Context: Contraceptive use among young couples in India is low, and early childbearing and short birth intervals are common. The PRACHAR Project, an ongoing intervention in Bihar, seeks to increase contraceptive use for delaying and spacing births through communication interventions.
Methods: Random samples of married women younger than 25 with no more than one child were surveyed in 2002-2003, before PRACHAR was implemented (N=1,995), and in 2004, 21-27 months after implementation (N=2,080). Contraceptive demand and use, and related attitudes and knowledge, were assessed in the two surveys in both intervention areas and comparison areas. Logistic regression was used to assess the effect of the interventions on these indicators.
Results: Contraceptive use was very low (2-6%) at baseline in both comparison and intervention areas. Demand for contraception increased from 25% at baseline to 40% at follow-up in intervention areas, but remained virtually unchanged in comparison areas. At follow-up, contraceptive use had risen in both areas, but the adjusted odds of use in intervention areas were 3.8 times those in comparison areas. Women in intervention areas had elevated odds of knowing that fertility varies during the menstrual cycle, and of agreeing that early childbirth can be harmful and that contraceptive use is necessary and safe for delaying first births (odds ratios, 1.6-3.0).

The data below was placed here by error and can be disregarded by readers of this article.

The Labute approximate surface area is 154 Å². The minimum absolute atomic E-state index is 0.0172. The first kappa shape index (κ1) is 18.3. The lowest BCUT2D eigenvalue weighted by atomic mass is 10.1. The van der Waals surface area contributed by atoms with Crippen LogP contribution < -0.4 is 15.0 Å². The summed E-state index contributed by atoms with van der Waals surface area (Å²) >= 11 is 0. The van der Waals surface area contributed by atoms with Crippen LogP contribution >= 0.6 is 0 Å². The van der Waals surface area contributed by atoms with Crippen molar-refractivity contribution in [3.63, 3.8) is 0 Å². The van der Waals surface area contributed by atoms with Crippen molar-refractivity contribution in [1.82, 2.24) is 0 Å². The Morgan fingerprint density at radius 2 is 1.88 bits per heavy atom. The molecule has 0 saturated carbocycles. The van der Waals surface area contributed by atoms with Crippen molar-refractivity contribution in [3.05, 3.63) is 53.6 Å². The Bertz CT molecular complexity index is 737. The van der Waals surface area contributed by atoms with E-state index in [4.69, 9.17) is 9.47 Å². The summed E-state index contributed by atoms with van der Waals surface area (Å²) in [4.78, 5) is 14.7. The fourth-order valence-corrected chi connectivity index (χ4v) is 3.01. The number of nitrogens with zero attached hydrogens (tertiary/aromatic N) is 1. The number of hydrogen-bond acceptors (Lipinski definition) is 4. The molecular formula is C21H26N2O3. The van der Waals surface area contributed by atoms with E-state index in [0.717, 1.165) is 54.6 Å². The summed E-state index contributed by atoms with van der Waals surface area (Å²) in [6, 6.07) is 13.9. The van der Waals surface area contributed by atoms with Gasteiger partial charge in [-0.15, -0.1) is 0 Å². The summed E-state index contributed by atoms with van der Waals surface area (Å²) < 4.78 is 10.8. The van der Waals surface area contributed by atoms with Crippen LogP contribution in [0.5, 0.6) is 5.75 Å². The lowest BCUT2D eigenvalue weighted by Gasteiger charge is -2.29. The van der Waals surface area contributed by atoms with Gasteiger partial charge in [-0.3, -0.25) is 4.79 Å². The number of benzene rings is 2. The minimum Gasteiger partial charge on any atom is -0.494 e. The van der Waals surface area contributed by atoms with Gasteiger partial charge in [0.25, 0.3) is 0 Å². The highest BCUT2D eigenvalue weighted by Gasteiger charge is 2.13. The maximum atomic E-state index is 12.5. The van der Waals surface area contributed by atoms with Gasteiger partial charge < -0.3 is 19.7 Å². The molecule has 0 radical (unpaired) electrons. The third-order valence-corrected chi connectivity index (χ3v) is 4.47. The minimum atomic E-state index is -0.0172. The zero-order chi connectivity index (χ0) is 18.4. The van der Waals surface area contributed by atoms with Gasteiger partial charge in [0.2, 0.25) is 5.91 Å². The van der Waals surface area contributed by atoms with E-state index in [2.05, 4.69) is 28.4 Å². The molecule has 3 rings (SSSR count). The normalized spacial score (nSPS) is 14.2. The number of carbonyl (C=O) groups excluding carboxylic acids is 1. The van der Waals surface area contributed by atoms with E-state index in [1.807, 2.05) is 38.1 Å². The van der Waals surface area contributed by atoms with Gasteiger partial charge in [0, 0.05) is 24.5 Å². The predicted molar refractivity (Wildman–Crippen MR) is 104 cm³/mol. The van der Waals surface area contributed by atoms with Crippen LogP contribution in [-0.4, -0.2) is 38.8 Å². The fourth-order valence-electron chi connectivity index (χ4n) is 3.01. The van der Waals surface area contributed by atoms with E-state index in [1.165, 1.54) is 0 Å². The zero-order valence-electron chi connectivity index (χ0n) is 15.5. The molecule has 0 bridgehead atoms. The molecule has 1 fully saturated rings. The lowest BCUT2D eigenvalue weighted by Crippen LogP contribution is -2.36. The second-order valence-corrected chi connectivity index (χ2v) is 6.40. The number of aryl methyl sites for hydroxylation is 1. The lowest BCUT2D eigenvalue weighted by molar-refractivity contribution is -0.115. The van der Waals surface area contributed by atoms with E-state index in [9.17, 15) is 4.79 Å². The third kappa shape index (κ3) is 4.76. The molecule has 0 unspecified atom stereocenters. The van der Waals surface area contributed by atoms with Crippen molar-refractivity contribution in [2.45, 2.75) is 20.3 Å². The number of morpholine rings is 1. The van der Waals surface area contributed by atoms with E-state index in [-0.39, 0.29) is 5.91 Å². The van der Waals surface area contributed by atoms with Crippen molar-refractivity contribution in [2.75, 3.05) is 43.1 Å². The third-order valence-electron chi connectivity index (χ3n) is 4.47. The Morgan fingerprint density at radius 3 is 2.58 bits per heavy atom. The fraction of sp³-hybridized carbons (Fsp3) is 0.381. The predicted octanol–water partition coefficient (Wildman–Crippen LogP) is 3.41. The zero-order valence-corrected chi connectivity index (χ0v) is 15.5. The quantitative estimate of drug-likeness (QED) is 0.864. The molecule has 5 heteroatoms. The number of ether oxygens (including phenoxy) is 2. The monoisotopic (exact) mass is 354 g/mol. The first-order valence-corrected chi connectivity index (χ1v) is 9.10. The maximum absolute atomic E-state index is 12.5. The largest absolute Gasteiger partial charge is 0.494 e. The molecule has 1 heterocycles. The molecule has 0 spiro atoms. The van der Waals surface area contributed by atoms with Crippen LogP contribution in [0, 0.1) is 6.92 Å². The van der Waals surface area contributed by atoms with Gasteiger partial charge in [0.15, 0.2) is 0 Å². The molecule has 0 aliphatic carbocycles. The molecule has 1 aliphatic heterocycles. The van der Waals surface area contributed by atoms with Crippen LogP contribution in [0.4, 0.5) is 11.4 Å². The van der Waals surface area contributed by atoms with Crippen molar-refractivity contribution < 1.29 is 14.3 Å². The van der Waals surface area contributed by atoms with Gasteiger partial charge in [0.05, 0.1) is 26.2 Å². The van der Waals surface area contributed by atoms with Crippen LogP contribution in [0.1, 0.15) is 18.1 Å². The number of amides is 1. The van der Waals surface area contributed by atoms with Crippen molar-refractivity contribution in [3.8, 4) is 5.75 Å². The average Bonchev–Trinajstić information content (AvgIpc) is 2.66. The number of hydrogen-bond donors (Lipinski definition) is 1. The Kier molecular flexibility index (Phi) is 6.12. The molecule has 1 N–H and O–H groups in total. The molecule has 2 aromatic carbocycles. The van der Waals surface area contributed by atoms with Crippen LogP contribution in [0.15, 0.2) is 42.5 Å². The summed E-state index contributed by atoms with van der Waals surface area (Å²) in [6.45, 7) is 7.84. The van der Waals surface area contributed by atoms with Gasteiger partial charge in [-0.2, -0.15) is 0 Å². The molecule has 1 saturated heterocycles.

Conclusion: Culturally appropriate, community-based communication programs that target youth and those who influence their decisions can create demand for contraception among young couples and lead to increased contraceptive use.